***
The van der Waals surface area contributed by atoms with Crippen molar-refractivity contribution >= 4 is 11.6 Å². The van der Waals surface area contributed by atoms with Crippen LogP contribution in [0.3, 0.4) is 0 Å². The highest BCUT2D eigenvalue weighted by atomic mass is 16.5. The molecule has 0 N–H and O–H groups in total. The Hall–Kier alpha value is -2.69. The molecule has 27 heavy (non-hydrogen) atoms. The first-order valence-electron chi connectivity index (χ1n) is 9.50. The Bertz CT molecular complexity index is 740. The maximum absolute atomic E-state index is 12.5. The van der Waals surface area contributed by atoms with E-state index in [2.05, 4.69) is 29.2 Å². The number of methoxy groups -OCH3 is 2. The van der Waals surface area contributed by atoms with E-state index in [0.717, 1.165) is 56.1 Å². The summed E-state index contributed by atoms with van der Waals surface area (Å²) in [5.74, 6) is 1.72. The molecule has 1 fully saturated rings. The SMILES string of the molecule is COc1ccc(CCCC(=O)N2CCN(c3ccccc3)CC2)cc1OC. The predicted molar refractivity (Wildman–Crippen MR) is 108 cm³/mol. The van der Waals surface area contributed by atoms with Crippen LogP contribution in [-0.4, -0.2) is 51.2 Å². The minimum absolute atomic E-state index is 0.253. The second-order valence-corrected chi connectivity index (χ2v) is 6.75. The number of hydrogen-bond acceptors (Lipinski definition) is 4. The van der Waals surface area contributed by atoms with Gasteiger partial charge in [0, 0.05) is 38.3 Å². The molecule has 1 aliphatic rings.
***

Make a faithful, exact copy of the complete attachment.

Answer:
The van der Waals surface area contributed by atoms with Crippen molar-refractivity contribution >= 4 is 11.6 Å². The van der Waals surface area contributed by atoms with Crippen LogP contribution in [0.3, 0.4) is 0 Å². The highest BCUT2D eigenvalue weighted by atomic mass is 16.5. The molecule has 0 N–H and O–H groups in total. The Hall–Kier alpha value is -2.69. The molecule has 27 heavy (non-hydrogen) atoms. The first-order valence-electron chi connectivity index (χ1n) is 9.50. The Bertz CT molecular complexity index is 740. The maximum absolute atomic E-state index is 12.5. The van der Waals surface area contributed by atoms with E-state index in [2.05, 4.69) is 29.2 Å². The number of methoxy groups -OCH3 is 2. The van der Waals surface area contributed by atoms with E-state index in [0.717, 1.165) is 56.1 Å². The summed E-state index contributed by atoms with van der Waals surface area (Å²) in [5.74, 6) is 1.72. The molecule has 1 fully saturated rings. The SMILES string of the molecule is COc1ccc(CCCC(=O)N2CCN(c3ccccc3)CC2)cc1OC. The predicted molar refractivity (Wildman–Crippen MR) is 108 cm³/mol. The van der Waals surface area contributed by atoms with Crippen LogP contribution in [-0.4, -0.2) is 51.2 Å². The minimum absolute atomic E-state index is 0.253. The second-order valence-corrected chi connectivity index (χ2v) is 6.75. The number of hydrogen-bond acceptors (Lipinski definition) is 4. The van der Waals surface area contributed by atoms with Gasteiger partial charge in [0, 0.05) is 38.3 Å². The molecule has 1 aliphatic rings.